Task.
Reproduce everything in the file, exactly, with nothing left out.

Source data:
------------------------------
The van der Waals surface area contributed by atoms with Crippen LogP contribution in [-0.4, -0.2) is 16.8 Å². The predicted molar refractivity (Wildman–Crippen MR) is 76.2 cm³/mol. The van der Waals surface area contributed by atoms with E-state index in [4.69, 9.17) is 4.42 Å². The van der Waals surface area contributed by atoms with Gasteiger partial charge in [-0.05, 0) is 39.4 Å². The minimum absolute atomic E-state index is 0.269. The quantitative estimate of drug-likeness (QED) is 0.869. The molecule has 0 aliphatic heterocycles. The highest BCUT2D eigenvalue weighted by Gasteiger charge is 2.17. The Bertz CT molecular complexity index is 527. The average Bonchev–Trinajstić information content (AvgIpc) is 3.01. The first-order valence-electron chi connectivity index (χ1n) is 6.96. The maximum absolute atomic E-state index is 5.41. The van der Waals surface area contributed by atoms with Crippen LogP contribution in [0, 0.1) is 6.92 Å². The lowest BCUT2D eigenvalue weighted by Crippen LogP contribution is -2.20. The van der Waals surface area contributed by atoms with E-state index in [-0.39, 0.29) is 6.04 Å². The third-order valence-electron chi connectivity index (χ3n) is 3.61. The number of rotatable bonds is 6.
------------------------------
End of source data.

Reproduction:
The van der Waals surface area contributed by atoms with Crippen LogP contribution in [-0.4, -0.2) is 16.8 Å². The predicted molar refractivity (Wildman–Crippen MR) is 76.2 cm³/mol. The van der Waals surface area contributed by atoms with E-state index in [4.69, 9.17) is 4.42 Å². The van der Waals surface area contributed by atoms with Gasteiger partial charge in [-0.05, 0) is 39.4 Å². The minimum absolute atomic E-state index is 0.269. The quantitative estimate of drug-likeness (QED) is 0.869. The molecule has 0 aliphatic heterocycles. The highest BCUT2D eigenvalue weighted by Gasteiger charge is 2.17. The Bertz CT molecular complexity index is 527. The average Bonchev–Trinajstić information content (AvgIpc) is 3.01. The first-order valence-electron chi connectivity index (χ1n) is 6.96. The maximum absolute atomic E-state index is 5.41. The van der Waals surface area contributed by atoms with Crippen LogP contribution in [0, 0.1) is 6.92 Å². The lowest BCUT2D eigenvalue weighted by Crippen LogP contribution is -2.20. The van der Waals surface area contributed by atoms with E-state index in [-0.39, 0.29) is 6.04 Å². The third-order valence-electron chi connectivity index (χ3n) is 3.61. The number of rotatable bonds is 6.